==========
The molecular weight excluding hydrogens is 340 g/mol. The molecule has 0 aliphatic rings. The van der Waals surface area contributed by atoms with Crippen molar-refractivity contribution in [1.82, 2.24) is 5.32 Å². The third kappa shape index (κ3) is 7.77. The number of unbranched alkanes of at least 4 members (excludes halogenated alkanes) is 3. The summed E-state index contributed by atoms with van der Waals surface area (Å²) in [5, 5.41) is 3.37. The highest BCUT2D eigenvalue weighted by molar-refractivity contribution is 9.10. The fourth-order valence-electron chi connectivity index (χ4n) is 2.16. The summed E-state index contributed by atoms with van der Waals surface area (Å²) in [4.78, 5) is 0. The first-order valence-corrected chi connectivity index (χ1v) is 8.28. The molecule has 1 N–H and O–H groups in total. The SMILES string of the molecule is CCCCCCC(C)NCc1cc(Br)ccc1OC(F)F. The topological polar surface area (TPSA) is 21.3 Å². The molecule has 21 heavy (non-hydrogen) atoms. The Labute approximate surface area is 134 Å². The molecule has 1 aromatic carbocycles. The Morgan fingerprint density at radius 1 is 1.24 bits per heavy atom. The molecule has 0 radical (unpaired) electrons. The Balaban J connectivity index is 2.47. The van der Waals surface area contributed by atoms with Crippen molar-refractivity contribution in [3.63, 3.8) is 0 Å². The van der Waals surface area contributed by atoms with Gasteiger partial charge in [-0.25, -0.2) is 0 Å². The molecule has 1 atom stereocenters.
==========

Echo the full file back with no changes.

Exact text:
The molecular weight excluding hydrogens is 340 g/mol. The molecule has 0 aliphatic rings. The van der Waals surface area contributed by atoms with Crippen molar-refractivity contribution in [1.82, 2.24) is 5.32 Å². The third kappa shape index (κ3) is 7.77. The number of unbranched alkanes of at least 4 members (excludes halogenated alkanes) is 3. The summed E-state index contributed by atoms with van der Waals surface area (Å²) in [5, 5.41) is 3.37. The highest BCUT2D eigenvalue weighted by molar-refractivity contribution is 9.10. The fourth-order valence-electron chi connectivity index (χ4n) is 2.16. The summed E-state index contributed by atoms with van der Waals surface area (Å²) in [4.78, 5) is 0. The first-order valence-corrected chi connectivity index (χ1v) is 8.28. The molecule has 1 N–H and O–H groups in total. The SMILES string of the molecule is CCCCCCC(C)NCc1cc(Br)ccc1OC(F)F. The topological polar surface area (TPSA) is 21.3 Å². The molecule has 21 heavy (non-hydrogen) atoms. The Labute approximate surface area is 134 Å². The molecule has 1 aromatic carbocycles. The Morgan fingerprint density at radius 1 is 1.24 bits per heavy atom. The molecule has 0 radical (unpaired) electrons. The Balaban J connectivity index is 2.47. The van der Waals surface area contributed by atoms with Crippen molar-refractivity contribution in [3.63, 3.8) is 0 Å². The van der Waals surface area contributed by atoms with Gasteiger partial charge in [-0.25, -0.2) is 0 Å². The molecule has 1 atom stereocenters.